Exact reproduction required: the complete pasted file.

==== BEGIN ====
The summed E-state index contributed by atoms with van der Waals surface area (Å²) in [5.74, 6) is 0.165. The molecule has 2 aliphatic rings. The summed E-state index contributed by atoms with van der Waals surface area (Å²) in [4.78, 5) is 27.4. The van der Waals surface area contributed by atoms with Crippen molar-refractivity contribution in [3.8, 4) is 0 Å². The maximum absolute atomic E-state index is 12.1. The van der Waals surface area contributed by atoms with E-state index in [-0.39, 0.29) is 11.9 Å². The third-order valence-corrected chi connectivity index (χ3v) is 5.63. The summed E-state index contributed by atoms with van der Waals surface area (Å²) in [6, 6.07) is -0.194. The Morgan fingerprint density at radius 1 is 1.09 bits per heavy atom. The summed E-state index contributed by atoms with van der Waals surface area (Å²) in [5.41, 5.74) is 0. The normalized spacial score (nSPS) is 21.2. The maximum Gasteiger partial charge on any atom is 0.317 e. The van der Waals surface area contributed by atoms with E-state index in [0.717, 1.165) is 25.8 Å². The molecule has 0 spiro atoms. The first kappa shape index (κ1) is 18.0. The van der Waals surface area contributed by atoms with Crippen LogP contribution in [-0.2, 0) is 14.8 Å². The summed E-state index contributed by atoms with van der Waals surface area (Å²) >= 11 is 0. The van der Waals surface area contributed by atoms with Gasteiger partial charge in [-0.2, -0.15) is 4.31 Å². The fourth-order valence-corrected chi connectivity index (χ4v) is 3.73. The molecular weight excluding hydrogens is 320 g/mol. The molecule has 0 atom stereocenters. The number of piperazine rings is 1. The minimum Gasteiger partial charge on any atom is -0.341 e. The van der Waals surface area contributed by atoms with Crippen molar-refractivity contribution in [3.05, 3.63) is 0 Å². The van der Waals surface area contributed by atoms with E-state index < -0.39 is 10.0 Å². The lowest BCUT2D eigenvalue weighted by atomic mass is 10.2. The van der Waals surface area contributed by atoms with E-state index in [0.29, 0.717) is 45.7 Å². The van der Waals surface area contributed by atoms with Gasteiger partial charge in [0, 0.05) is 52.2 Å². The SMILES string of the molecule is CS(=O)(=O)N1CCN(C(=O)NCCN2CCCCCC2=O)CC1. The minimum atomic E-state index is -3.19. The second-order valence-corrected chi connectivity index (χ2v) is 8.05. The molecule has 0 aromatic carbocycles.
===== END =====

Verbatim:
The summed E-state index contributed by atoms with van der Waals surface area (Å²) in [5.74, 6) is 0.165. The molecule has 2 aliphatic rings. The summed E-state index contributed by atoms with van der Waals surface area (Å²) in [4.78, 5) is 27.4. The van der Waals surface area contributed by atoms with Crippen molar-refractivity contribution in [3.8, 4) is 0 Å². The maximum absolute atomic E-state index is 12.1. The van der Waals surface area contributed by atoms with E-state index in [-0.39, 0.29) is 11.9 Å². The third-order valence-corrected chi connectivity index (χ3v) is 5.63. The summed E-state index contributed by atoms with van der Waals surface area (Å²) in [6, 6.07) is -0.194. The Morgan fingerprint density at radius 1 is 1.09 bits per heavy atom. The summed E-state index contributed by atoms with van der Waals surface area (Å²) in [5.41, 5.74) is 0. The normalized spacial score (nSPS) is 21.2. The maximum Gasteiger partial charge on any atom is 0.317 e. The van der Waals surface area contributed by atoms with E-state index in [0.717, 1.165) is 25.8 Å². The molecule has 0 spiro atoms. The first kappa shape index (κ1) is 18.0. The van der Waals surface area contributed by atoms with Crippen LogP contribution in [-0.2, 0) is 14.8 Å². The summed E-state index contributed by atoms with van der Waals surface area (Å²) >= 11 is 0. The van der Waals surface area contributed by atoms with Gasteiger partial charge in [-0.2, -0.15) is 4.31 Å². The fourth-order valence-corrected chi connectivity index (χ4v) is 3.73. The molecular weight excluding hydrogens is 320 g/mol. The molecule has 0 atom stereocenters. The number of piperazine rings is 1. The minimum Gasteiger partial charge on any atom is -0.341 e. The van der Waals surface area contributed by atoms with Crippen molar-refractivity contribution in [3.05, 3.63) is 0 Å². The van der Waals surface area contributed by atoms with E-state index < -0.39 is 10.0 Å². The lowest BCUT2D eigenvalue weighted by atomic mass is 10.2. The van der Waals surface area contributed by atoms with E-state index in [0.29, 0.717) is 45.7 Å². The van der Waals surface area contributed by atoms with Gasteiger partial charge in [0, 0.05) is 52.2 Å². The SMILES string of the molecule is CS(=O)(=O)N1CCN(C(=O)NCCN2CCCCCC2=O)CC1. The minimum atomic E-state index is -3.19. The second-order valence-corrected chi connectivity index (χ2v) is 8.05. The molecule has 0 aromatic carbocycles.